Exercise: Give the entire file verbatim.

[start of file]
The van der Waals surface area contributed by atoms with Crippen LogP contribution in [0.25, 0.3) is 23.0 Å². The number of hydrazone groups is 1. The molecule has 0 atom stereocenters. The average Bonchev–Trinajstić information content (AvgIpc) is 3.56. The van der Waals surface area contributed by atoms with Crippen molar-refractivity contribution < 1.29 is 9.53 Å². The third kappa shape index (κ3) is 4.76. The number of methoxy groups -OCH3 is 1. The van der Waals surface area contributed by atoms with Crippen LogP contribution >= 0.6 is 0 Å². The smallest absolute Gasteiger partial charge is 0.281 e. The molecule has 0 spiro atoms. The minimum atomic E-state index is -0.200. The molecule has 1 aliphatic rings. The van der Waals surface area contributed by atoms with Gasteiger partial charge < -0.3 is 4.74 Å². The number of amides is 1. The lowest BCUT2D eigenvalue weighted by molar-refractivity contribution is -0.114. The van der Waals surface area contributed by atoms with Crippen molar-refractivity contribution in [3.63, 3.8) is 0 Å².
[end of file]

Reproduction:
The van der Waals surface area contributed by atoms with Crippen LogP contribution in [0.25, 0.3) is 23.0 Å². The number of hydrazone groups is 1. The molecule has 0 atom stereocenters. The average Bonchev–Trinajstić information content (AvgIpc) is 3.56. The van der Waals surface area contributed by atoms with Crippen molar-refractivity contribution < 1.29 is 9.53 Å². The third kappa shape index (κ3) is 4.76. The number of methoxy groups -OCH3 is 1. The van der Waals surface area contributed by atoms with Crippen LogP contribution >= 0.6 is 0 Å². The smallest absolute Gasteiger partial charge is 0.281 e. The molecule has 0 spiro atoms. The minimum atomic E-state index is -0.200. The molecule has 1 aliphatic rings. The van der Waals surface area contributed by atoms with Gasteiger partial charge < -0.3 is 4.74 Å². The number of amides is 1. The lowest BCUT2D eigenvalue weighted by molar-refractivity contribution is -0.114. The van der Waals surface area contributed by atoms with Crippen molar-refractivity contribution in [3.63, 3.8) is 0 Å².